Keeping in mind alcohol is a poison which can cause death it makes perfect sense that as soon as alcohol enters the blood stream, the body starts trying to get rid of it. A relatively small percentage (perhaps as much as 10%) of consumed alcohol will be directly eliminated from the body in the breath, urine, sweat, tears, feces, etc., but the overwhelming majority of consumed alcohol is eliminated through metabolism. Metabolism is simply a process of chemical change and approximately 90-95% of alcohol metabolism occurs in the liver at the hands of an enzyme known as alcohol dehydrogenase. The body uses several different metabolic pathways in its oxidation of alcohol to acetaldehyde to acetic acid to carbon dioxide and water.
Although we can control the speed at which alcohol enters our bloodstream by slamming our drinks or sipping them slowly, and by drinking on an empty stomach or having a meal before drinking, there is essentially nothing that can be done to change the rate of elimination. People tend to metabolize alcohol at a fairly consistent rate and the average rate of elimination ranges from about 0.015 to 0.018 g / 210 l of breath per hour. That means if a person has a BAC of 0.15, it would take approximately 10 hours for that person to metabolize and eliminate all of the alcohol and return to a BAC of 0.00. Drinking coffee may wake you up, eating some food will make you full, exercising will make you sweaty and showering will make you clean, but you need to understand that aside from making you feel better because you are awake, full, sweaty or clean, they do nothing to speed up the metabolism and elimination of alcohol from the blood.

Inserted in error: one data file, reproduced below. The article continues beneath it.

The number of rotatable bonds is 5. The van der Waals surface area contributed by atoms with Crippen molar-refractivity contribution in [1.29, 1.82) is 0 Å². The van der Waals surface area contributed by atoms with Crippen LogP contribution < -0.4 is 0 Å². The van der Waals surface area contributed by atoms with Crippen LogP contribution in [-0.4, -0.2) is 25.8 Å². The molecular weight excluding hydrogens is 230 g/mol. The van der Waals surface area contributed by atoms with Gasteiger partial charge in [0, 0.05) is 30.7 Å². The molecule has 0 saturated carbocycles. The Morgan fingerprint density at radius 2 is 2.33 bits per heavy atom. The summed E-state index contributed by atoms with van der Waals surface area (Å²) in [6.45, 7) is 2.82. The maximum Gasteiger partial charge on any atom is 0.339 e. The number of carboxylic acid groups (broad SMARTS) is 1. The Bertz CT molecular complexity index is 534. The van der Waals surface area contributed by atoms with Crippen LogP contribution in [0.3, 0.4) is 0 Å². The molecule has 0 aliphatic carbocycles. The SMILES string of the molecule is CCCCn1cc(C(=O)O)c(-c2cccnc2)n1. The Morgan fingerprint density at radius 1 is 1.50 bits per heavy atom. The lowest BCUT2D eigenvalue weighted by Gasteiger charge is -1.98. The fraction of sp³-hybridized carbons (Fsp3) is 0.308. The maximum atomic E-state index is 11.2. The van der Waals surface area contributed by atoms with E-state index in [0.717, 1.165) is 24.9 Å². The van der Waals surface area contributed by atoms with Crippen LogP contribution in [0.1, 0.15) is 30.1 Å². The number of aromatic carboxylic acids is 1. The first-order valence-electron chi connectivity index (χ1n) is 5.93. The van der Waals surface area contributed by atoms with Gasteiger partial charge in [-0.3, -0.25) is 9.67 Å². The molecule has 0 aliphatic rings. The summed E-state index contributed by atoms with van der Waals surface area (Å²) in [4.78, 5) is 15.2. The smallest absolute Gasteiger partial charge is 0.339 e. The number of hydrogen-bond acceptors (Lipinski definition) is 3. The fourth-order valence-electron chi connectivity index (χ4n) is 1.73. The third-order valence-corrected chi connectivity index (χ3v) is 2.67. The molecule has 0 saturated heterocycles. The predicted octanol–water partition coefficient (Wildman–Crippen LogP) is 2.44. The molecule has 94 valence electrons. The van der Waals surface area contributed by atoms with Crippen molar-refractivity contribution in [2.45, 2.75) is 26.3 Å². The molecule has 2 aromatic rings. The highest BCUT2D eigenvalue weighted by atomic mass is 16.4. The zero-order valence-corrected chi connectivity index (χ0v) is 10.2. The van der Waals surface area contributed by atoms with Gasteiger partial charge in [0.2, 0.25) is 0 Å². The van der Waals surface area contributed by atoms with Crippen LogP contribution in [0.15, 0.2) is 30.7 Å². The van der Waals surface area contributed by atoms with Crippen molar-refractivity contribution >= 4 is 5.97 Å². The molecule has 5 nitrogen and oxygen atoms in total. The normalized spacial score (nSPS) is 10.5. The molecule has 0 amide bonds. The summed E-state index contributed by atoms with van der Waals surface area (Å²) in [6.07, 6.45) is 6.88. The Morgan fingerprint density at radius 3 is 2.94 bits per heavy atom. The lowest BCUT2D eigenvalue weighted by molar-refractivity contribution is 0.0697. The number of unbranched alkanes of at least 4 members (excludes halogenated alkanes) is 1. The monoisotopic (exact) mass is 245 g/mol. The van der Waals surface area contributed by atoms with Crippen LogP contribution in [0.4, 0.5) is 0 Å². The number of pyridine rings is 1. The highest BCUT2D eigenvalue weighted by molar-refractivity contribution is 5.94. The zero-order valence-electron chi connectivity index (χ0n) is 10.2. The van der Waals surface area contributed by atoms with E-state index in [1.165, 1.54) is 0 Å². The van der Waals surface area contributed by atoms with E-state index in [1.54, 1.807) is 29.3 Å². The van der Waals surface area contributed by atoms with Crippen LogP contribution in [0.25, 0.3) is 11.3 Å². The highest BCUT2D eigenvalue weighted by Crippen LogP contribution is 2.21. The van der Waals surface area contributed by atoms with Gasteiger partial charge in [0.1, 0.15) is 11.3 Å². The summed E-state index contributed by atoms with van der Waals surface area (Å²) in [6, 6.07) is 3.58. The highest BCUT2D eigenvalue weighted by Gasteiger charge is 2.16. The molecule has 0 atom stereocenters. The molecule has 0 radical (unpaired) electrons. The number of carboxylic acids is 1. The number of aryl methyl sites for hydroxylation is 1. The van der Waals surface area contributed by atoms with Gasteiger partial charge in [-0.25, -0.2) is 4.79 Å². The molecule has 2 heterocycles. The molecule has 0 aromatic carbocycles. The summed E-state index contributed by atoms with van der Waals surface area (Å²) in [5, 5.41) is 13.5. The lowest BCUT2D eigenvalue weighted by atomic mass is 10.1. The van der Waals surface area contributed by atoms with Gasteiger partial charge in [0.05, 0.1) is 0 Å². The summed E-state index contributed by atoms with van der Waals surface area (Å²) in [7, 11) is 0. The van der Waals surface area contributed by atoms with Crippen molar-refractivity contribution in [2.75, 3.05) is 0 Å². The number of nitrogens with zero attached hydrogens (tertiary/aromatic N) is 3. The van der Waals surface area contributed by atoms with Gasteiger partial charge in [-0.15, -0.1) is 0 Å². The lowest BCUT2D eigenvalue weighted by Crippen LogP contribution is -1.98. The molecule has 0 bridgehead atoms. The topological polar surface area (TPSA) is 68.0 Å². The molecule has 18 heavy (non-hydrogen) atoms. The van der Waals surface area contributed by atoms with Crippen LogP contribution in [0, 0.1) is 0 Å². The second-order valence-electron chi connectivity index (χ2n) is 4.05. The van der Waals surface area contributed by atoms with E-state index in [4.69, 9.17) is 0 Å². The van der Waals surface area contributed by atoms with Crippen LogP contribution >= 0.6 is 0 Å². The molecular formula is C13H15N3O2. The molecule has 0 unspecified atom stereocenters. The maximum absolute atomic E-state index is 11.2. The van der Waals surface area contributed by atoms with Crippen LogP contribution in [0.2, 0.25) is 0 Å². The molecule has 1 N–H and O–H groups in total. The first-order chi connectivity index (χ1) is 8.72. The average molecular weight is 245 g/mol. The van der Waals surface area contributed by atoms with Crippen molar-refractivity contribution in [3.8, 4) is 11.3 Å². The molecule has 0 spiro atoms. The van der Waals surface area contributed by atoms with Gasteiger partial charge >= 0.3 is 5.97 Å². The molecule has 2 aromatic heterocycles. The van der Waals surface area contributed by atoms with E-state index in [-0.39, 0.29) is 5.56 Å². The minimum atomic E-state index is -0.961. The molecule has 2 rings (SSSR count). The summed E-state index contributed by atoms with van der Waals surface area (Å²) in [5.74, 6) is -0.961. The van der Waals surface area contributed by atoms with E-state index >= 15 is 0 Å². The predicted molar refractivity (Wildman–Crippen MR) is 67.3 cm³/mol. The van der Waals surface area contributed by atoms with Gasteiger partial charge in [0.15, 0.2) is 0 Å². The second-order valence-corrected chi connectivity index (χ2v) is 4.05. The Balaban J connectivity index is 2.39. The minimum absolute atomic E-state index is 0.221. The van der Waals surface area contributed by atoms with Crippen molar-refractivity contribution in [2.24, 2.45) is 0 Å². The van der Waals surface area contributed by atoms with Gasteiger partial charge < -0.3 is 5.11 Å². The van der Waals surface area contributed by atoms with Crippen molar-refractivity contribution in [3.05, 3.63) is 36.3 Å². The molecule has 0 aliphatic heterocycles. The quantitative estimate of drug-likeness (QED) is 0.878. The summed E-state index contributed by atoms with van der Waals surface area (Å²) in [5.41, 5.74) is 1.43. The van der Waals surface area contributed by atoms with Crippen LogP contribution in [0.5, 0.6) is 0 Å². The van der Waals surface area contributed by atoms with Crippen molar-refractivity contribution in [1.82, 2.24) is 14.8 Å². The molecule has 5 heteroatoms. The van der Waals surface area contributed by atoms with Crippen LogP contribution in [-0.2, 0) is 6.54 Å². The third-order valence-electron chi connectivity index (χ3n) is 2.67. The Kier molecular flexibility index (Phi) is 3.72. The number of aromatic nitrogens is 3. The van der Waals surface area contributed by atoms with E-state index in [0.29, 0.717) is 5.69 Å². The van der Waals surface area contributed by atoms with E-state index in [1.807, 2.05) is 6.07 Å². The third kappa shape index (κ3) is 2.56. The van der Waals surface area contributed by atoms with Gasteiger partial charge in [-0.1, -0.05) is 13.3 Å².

Of course, as with most things in life, there are exceptions to seemingly every rule, and elimination of alcohol is no different. Chronic alcoholics may (depending on liver health) metabolize and eliminate alcohol at a rate significantly faster than the average rate. Essentially, through years of practice, their bodies have become super efficient at breaking down and getting rid of alcohol. Finally, like so many other things, as we age our ability to metabolize and eliminate alcohol quickly tends to slow.